- Calendars in Japan
- Fortune Calendar (Rokuyō)
- Events of the New Year's Period: Matsunouchi and Koshōgatsu
- Bean Throwing Day or Setsubun (February 3)
- Valentine’s Day (February 14)
- Doll Festival (March 3)
- White Day (March 14)
- Cherry Blossom Viewing Season or Hanami (late March to early April)
- Boys' Day, Children's Day, or Tango no Sekku (May 5)
- Mother’s Day (second Sunday in May)
- Father’s Day (third Sunday in June)
- Star Festival or Tanabata (July 7)
- Summer Greetings or Shochū Mimai (late July to early August)
- Summer Gift-Giving Season or Ochūgen
- Seven-Five-Three or Shichigosan (November 15)
- Christmas Day (December 25)
- Winter Gift Giving Season or Oseibo
A confectionary prepares for White Day
Photo from Goko Inc. Website.
White Day (March 14)
March 14th is White Day, when men make a return gift of chocolate to the women who gave them chocolate on Valentine’s Day. White Day was created by the confectionary industry after the establishment of Valentine’s Day. In March of 1980, the first White Day campaign was launched by confectionary companies under the slogan of “Answer her love on White Day.” Since then, White Day has gradually become the day when men who received chocolate on Valentine’s Day can return the favor.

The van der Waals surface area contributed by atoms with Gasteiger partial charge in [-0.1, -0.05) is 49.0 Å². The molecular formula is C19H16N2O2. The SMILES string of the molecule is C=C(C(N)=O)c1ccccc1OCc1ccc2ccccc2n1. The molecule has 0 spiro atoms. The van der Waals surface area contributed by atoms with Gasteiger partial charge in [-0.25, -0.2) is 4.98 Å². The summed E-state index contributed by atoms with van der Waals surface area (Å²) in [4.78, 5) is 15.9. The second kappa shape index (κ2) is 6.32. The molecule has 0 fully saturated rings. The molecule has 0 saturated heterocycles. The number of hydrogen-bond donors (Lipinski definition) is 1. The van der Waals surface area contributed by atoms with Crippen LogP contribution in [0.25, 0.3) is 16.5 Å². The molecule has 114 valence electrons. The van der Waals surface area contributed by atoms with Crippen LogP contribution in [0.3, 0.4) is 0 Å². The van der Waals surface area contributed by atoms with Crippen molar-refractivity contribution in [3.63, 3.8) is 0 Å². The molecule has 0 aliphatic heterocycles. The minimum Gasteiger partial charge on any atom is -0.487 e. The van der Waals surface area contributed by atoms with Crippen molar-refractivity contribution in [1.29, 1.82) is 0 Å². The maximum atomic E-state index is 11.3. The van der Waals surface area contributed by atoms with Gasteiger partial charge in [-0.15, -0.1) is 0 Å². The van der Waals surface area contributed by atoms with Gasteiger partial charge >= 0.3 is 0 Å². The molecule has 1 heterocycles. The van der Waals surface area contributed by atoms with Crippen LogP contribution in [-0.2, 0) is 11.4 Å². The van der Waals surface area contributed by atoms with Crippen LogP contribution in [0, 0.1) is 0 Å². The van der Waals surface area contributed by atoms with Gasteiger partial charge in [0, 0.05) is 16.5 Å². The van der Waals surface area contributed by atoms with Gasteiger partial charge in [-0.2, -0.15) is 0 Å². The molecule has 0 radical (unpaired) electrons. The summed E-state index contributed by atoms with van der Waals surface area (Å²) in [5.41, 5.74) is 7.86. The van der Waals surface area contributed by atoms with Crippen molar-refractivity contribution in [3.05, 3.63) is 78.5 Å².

While chocolates are the primary gifts on Valentine’s Day, White Day gifts may vary. Candies and cookies are the most popular White Day’s gifts, but some men give items such as jewelry, scarves, or handkerchiefs.
Valentine’s Day and White Day at the workplace help keep office relations working smoothly, so people are careful in choosing what gift to give in return. Many men seem to give more expensive gifts than they received. Sometimes, wives go shopping for White Day gifts for husbands who may not be good at selecting gifts for women.
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